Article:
mon 22/07/2024

Paul Merton, Touring | reviews, news & interviews

Paul Merton, Touring

Paul Merton, Touring

TV comic returns to stand-up, but not as we know it

Paul Merton's latest show is a run-though of his life and career

Paul Merton is a very funny man, as anybody who watches Have I Got New For You will know. But fans of that programme will find his latest live show, billed as his return to stand-up, which he started doing 30 years ago, a very different experience. First thing to report is that it's not really stand-up, more an autobiographical run-through of his life, using jokes, songs and sketches, aided by some chums from his improv group Paul Merton's Strolling Players.

The players – Richard Vranch, Lee Simpson and Suki Webster, his wife – are, like Merton, dressed in pale grey suits, and introduce him wordlessly with the kind of caption cards you see in Merton's beloved silent movies. And in a show that throws in all manner of comedy devices, he uses several tropes from another love, music hall - a ventriloquist’s dummy, black-cloth animation, for instance.

Few of the sketches are even remotely funny; they are too long, and meander into pointlessness

It starts routinely enough with Merton reprising some of his early jokes, which showed even then his very individual take on comedy. "During the war, my dad said you didn't have to worry about the Blitz - the only bomb that would get you was the one that had your name on it. Which used to worry our neighbours... Mr and Mrs Doodlebug." And then, as if a physical representation of a thought that has just occurred to him in a routine about global warming, Vranch pops up behind a lectern to explain why having your globes (testicles) too warm isn't a good thing. It's a moment that's both surreal and disjointed, like much of the evening.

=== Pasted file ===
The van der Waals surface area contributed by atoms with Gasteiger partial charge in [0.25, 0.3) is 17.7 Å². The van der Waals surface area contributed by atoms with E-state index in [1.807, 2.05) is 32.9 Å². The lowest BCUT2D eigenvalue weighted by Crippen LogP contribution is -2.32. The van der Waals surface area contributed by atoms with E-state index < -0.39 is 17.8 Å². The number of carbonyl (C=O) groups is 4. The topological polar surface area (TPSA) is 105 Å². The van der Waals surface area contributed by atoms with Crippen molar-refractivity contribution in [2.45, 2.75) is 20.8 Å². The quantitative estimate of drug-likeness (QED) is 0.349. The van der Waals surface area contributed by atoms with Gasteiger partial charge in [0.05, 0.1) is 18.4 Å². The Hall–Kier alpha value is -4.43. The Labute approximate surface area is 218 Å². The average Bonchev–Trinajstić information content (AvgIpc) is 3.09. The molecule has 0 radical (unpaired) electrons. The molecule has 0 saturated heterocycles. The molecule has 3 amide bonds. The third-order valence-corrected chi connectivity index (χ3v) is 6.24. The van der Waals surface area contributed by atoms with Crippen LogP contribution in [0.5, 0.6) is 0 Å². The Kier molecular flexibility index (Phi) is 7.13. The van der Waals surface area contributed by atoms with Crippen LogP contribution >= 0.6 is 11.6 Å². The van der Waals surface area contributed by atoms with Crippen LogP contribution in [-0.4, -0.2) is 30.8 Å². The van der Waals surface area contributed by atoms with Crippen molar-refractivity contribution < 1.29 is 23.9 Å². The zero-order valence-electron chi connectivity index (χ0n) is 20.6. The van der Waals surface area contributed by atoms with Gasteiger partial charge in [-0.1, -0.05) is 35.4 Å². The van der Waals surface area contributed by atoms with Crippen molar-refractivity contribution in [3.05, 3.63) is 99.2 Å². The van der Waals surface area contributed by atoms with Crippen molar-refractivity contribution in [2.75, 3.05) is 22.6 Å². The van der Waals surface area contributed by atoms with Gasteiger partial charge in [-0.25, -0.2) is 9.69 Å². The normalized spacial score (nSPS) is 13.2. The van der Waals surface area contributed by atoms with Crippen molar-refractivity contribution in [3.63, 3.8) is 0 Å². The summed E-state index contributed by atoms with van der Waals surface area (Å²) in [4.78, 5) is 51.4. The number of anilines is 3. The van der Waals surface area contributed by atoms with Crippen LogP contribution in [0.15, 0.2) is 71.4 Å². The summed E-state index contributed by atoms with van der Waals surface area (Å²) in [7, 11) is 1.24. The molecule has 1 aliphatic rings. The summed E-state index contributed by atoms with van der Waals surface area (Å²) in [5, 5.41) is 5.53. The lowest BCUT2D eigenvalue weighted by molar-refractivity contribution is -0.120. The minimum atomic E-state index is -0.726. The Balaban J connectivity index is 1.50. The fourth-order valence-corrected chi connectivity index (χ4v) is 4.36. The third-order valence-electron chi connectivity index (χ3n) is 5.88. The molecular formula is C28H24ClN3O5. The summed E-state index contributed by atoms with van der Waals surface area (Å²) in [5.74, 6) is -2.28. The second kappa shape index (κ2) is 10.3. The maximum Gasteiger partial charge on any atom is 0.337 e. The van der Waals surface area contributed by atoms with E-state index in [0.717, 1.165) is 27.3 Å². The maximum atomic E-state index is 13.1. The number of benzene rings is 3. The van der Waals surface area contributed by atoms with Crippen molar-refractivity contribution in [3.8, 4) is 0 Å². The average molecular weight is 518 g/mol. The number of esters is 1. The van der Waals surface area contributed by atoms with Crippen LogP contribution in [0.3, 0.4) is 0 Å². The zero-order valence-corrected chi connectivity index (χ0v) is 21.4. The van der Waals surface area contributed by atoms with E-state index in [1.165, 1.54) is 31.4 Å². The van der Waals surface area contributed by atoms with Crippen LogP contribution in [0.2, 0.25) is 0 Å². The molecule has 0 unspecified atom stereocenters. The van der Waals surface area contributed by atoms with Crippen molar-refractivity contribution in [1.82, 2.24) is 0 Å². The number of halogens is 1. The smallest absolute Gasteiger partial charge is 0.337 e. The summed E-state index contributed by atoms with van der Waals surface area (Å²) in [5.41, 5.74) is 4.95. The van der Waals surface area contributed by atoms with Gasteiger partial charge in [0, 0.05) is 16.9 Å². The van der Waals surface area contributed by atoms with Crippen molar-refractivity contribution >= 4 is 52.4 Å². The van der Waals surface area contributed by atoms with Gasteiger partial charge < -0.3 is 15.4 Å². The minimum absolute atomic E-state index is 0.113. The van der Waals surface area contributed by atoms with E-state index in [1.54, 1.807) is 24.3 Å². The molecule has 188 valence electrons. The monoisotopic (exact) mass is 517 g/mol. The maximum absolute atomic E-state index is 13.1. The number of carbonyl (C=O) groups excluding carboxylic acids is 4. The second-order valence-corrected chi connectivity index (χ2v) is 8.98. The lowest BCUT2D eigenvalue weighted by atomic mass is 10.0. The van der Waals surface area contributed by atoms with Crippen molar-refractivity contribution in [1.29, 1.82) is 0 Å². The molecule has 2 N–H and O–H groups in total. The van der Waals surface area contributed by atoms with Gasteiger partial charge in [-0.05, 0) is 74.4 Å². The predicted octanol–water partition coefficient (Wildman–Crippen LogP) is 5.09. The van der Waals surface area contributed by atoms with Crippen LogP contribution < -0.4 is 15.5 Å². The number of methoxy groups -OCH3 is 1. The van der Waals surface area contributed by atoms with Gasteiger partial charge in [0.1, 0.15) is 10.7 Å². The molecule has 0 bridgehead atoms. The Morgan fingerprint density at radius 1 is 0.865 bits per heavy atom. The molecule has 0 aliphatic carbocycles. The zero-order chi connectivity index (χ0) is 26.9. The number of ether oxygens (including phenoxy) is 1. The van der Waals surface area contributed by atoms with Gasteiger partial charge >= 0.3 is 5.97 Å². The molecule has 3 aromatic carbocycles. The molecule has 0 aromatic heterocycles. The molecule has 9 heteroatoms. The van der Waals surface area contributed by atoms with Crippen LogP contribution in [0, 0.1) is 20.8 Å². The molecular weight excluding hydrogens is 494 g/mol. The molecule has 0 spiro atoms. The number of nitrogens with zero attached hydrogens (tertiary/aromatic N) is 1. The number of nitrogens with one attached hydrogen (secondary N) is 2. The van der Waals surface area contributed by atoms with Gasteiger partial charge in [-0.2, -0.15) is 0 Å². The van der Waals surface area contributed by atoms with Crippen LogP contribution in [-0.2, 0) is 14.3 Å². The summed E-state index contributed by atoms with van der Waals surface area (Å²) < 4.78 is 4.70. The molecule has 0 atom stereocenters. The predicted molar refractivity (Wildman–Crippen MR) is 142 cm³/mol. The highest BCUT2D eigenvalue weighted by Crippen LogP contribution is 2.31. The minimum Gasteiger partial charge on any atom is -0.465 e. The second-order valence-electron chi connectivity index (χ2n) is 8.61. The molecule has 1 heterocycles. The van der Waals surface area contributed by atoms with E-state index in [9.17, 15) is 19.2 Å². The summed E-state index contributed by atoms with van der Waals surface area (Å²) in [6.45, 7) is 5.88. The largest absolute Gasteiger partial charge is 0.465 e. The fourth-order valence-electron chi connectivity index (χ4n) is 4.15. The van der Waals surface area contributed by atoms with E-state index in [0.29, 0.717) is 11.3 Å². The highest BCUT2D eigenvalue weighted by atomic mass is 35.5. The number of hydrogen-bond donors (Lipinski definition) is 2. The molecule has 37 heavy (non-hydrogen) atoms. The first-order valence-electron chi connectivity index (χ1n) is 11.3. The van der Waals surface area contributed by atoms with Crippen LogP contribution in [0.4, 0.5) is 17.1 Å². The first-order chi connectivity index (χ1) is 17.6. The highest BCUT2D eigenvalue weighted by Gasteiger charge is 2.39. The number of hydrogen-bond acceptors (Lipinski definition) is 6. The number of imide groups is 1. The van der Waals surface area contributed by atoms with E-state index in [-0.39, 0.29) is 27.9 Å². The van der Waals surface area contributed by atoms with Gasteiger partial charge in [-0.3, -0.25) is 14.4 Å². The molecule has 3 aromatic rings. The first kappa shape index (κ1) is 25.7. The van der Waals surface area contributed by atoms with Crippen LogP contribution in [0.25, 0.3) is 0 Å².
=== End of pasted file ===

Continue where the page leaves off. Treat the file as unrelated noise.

The show's title, Out of My Head, suggests a fair chunk will be – and indeed so proves - about Merton's time as an in-patient at the Maudsley psychiatric hospital in south London after a rare reaction to anti-malarial drugs caused him to have a psychotic episode. As he talks, the foursome break into various sketches to act out various experiences of his life.

Merton uses Little Paul, the dummy, to express his feelings as a 10-year-old when a particularly cruel nun at his Catholic school scolded him for having too vivid an imagination in his compositions; and, with Webster playing his psychiatrist, Vranch and Simpson are the men in Merton's head as they play an improv version of the game from I Haven't a Clue where each player supplies the next word in a story. They are all very accomplished improv performers, but the story they made up from suggestions by the audience was not up to their usual standard.

Few of the sketches are even remotely funny; they are too long, and meander into pointlessness. Merton is amusing enough when he is chatting to the audience, but unlike, say, Ruby Wax, who has laid herself bare when talking about her mental-health issues, Merton never reveals anything substantial. At the end of the two hours we know no more about him than we did at the start.

There are some nuggets – Merton does terrific impressions of his mates Nicholas Parsons and Julian Clary, and there's a superb throwaway line about Jeremy Clarkson - but it has the feel of a show thrown together, and not in a good improv kind of way. Out of My Head is essentially an underdeveloped theatre piece in desperate need of a director.

  • Paul Merton is touring until 20 October
The show's title suggests a fair chunk will be about Merton's time as an in-patient at the Maudsley psychiatric hospital


Editor Rating: 
Average: 3 (1 vote)

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